Amen to that Hannie59!

The car companies could also make cars that run more efficiently on E85 then they do. Cars today are made to run more efficiently on gas. We bought a 2012 flex Cadillac crossover. The car companies are almost hiding the "Flex" emblem now. It's merely a small sticker on the back window and a yellow gas cap. No love from the car companies either. I did hear that Mercedes is making a new car that will run on E30...which many feel is the optimum blend for gas mileage.
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Hannie59
All-Star Author Appleton

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Message Posted: May 16, 2013 3:23:24 PM

So that common ground brer, is what? That there is an RFS? In that case we have the common ground. If it's common ground you seek, maybe there is hope for the current monopoly situation we find ourselves in.

Ethanol's problems are in part their own fault because of the angle they have taken in their effort to obtain market share through their inclusion in the "fuel supply" to increasing percentages. The problem we have here is that we can only see one "fuel supply" and that it shouldn't be segmented.

The Flex Fuel Vehicle is the key. It isn't increased blending. Remember, the role of governmant isn't to control the fuel supply, but a clearly designed role of government is to prevent monopolies. And also they may need to facilitate the dissolution of monopolies. And we have a serious monopoly here. So serious that it has led us into wars for the sake of its contuance. But whether you agree on that is not the solution to the problem. Now how the government has handled ethanol so far, maybe not the best in retrospect.

brerrabbittx, how do you feel about this? Dump the RFS, dump the RINS too. Require vehicles to be flex fuel. Require the consumer to buy no specific fuel type or blend. STOP the oil companies from selling E-85. Let the ethanol industry buy gas for blending to sell their E-85 product and let the refiners buy ethanol to make their E-10.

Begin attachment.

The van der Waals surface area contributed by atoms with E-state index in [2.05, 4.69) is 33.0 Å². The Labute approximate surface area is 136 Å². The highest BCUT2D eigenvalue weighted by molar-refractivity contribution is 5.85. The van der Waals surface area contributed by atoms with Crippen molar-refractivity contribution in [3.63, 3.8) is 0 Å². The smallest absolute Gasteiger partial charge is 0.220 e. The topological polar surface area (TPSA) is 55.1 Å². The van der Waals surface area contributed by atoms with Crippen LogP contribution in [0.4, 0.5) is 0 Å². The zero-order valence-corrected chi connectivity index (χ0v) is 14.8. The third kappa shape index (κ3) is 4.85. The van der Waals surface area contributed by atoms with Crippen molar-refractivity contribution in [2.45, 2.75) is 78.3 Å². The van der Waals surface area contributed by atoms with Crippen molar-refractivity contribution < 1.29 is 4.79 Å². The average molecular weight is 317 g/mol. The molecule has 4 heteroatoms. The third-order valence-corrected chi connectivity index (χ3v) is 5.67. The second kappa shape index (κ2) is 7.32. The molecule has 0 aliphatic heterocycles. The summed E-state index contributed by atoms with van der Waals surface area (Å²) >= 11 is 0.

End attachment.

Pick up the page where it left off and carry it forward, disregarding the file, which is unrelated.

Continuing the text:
Do this and watch what happens. Our country and all if its vehicle owners will be happy and amazed at what happens to our economy. Nol limitations. Every car owner can drive to anywhere they want and be sure to find fuel that fits their vehicle but w/o the oil monopoly. Truly, a market driven solution. So what do you think of my idea?

[Edited by: Hannie59 at 5/16/2013 3:31:12 PM EST]
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brerrabbitTX
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Message Posted: May 16, 2013 2:48:01 PM

While mandate may not be the exact technical terminolgy for the practice, what would you call a federal law/ regulation that says US fuel sellers must sell x number of gallons of ethanol blended with the gas they sell or face financial penalties for nit doing so?

Regardless of your views on ethanol or who said what when, you me or anyone else would have a hard time denying the fact that the RFA has an amount of renewable fuels that have to be sold into the US market each year.

To move to any solution with this situation we have to find some common ground regardless of how small a point it may be that we can agree on.

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Banjoe
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Message Posted: May 16, 2013 8:26:43 AM

Thanks for the numbers SoylentGrain.
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SoylentGrain
All-Star Author Illinois

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Message Posted: May 15, 2013 11:12:01 AM

"The ethanol industry doesn't want you to know they are dependent upon cheap natural gas to run their distilleries."

And the production of gasoline doesn't require fossil fuel?

" And diesel to power the farms and trucks to haul corn to market and ethanol to fuel depots. "

It takes five gallons of diesel fuel to plant and harvest one acre of corn. That one acre produces enough corn to make 600 gallons of ethanol AND almost two tons of animal feed.

It takes 6 gallons of diesel fuel to power a semi 30 miles loaded with almost on thousand bushels of corn. That one thousand bushels makes almost 3,000 gallons of ethanol and 5 tons of animal feed.

It takes 0.0006 gallons of diesel fuel to move each gallon of fuel grade ethanol one mile.

Now, tell me how much fuel it takes to move a tanker loaded with crude oil half way around the world.
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GrumpyCat
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Message Posted: May 14, 2013 9:05:11 PM

The ethanol industry doesn't want you to know they are dependent upon cheap natural gas to run their distilleries. And diesel to power the farms and trucks to haul corn to market and ethanol to fuel depots.